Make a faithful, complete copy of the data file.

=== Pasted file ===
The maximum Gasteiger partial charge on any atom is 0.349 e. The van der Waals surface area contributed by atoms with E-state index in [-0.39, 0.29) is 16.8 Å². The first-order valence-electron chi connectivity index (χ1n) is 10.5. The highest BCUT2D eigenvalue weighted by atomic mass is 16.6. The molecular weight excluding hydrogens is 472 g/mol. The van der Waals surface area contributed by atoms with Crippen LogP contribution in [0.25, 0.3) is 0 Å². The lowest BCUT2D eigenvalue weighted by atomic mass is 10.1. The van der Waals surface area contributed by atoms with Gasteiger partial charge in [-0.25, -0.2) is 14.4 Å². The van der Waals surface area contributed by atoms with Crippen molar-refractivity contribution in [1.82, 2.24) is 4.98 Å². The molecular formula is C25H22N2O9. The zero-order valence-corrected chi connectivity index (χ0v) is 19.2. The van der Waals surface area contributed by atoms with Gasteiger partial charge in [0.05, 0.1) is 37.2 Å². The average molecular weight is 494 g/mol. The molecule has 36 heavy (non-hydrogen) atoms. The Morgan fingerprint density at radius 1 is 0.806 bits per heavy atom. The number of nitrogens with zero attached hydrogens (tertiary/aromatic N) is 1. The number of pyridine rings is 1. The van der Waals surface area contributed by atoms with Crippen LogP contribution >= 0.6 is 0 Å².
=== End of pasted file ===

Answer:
The maximum Gasteiger partial charge on any atom is 0.349 e. The van der Waals surface area contributed by atoms with E-state index in [-0.39, 0.29) is 16.8 Å². The first-order valence-electron chi connectivity index (χ1n) is 10.5. The highest BCUT2D eigenvalue weighted by atomic mass is 16.6. The molecular weight excluding hydrogens is 472 g/mol. The van der Waals surface area contributed by atoms with Crippen LogP contribution in [0.25, 0.3) is 0 Å². The lowest BCUT2D eigenvalue weighted by atomic mass is 10.1. The van der Waals surface area contributed by atoms with Gasteiger partial charge in [-0.25, -0.2) is 14.4 Å². The van der Waals surface area contributed by atoms with Crippen molar-refractivity contribution in [1.82, 2.24) is 4.98 Å². The molecular formula is C25H22N2O9. The zero-order valence-corrected chi connectivity index (χ0v) is 19.2. The van der Waals surface area contributed by atoms with Gasteiger partial charge in [0.05, 0.1) is 37.2 Å². The average molecular weight is 494 g/mol. The molecule has 36 heavy (non-hydrogen) atoms. The Morgan fingerprint density at radius 1 is 0.806 bits per heavy atom. The number of nitrogens with zero attached hydrogens (tertiary/aromatic N) is 1. The number of pyridine rings is 1. The van der Waals surface area contributed by atoms with Crippen LogP contribution >= 0.6 is 0 Å².